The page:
Ordinarily, when an angry young man isn't so young anymore, he ends up morphing into a crotchety old geezer. In this limited engagement at an off-the-beaten-path Hell's Kitchen theater, Henry Rollins proved himself capable of avoiding that pitfall by putting put forth a new paradigm of sorts -- a social satirist with fists of steel.
Ordinarily, when an angry young man isn’t so young anymore, he ends up morphing into a crotchety old geezer — a role that’s significantly more difficult for an audience to embrace. In this limited engagement at an off-the-beaten-path Hell’s Kitchen theater, Henry Rollins, now well-ensconced in his mid-40s, proved himself capable of avoiding that pitfall by putting put forth a new paradigm of sorts — a social satirist with fists of steel.
Like much of Rollins’ work, “Caught in the Zipper” carries with it a sense of without-a-net improvisation, even though he’s actually honed every passage. Only a few vestiges of his last spoken-word perf — captured on the “Shock and Awe My Ass” video — remain; the freshness of the material brings an extra edge to the notoriously caffeinated Rollins’ already edgy demeanor.
While the two-hour-plus perf is — as is his wont — studded with a surfeit of political material, Rollins keeps the doctrinaire posturing to a minimum, tilting at windmills at both ends of the two-party power structure while waxing almost Bob Hope-ish about his time spent performing for troops around the globe.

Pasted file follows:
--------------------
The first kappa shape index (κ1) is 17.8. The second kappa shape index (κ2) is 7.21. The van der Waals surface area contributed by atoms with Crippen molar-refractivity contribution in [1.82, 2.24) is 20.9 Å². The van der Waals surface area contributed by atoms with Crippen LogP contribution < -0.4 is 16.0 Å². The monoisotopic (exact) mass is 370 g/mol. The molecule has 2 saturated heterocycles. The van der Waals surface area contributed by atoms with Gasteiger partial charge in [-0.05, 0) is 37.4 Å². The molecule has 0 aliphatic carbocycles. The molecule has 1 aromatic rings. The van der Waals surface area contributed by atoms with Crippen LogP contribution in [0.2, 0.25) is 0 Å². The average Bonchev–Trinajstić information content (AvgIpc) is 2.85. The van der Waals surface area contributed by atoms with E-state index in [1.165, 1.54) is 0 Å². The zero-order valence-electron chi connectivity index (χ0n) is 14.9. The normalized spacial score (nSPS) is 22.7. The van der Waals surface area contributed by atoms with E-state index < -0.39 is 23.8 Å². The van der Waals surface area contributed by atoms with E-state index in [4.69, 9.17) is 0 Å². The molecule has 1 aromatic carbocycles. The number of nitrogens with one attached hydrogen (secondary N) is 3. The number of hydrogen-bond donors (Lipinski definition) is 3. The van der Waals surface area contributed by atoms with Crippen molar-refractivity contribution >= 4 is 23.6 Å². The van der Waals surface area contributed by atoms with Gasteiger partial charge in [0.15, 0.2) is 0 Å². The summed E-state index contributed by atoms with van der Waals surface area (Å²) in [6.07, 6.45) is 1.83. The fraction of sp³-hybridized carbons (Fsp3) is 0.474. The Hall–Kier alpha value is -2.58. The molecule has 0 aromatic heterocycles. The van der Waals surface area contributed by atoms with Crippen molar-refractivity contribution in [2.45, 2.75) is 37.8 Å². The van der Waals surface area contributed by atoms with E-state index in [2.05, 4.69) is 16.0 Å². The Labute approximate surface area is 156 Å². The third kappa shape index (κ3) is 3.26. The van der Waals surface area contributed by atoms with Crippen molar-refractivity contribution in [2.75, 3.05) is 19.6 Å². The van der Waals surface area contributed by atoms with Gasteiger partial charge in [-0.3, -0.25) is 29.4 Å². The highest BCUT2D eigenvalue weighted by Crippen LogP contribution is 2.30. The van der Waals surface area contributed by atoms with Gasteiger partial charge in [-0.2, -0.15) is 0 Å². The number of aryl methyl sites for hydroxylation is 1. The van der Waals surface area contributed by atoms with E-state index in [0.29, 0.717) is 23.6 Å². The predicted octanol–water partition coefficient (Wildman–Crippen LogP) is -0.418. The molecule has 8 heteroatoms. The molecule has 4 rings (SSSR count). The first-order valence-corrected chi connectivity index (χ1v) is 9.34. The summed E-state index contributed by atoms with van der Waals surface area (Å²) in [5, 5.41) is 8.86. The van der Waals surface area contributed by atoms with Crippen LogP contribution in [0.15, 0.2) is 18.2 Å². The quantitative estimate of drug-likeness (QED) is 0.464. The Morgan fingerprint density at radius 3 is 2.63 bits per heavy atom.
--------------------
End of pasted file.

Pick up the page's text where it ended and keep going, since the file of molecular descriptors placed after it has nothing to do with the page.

The most welcome addition to Rollins’ repertoire is a willingness to admit that, at times, he’s just as absurd as the other figures he skewers — a self-awareness that was often absent in his earlier, more rant-filled monologues.
That’s got a lot to do, of course, with his evolution from moonlighting punk rocker to virtual cottage industry, a journey he manages to dissect without too many of the inside baseball references that often accompany such travelogues. Along the way, he’s also shed a good bit of the increasingly constricting outsider mufti without losing sight of the ridiculousness inherent in, say, crossing paths with William Shatner.
Such belly laughs — and there are quite a few — are ideal leavening for a series of tales that range from rueful to indignant in their dissection of post-9/11 America. Rollins delivers those without telegraphing his punchlines, a welcome respite from modern-day activist performers who are utterly unapologetic in preaching to the choir.
Even more significantly, Rollins also maintains a tone of cockeyed optimism, a sort of postmillennial spin on Will Rogers’ world view — albeit one with considerably more grit embedded within. For that reason alone, it was possible to leave the theater both thoughtful and renewed, rather than simply ticked off.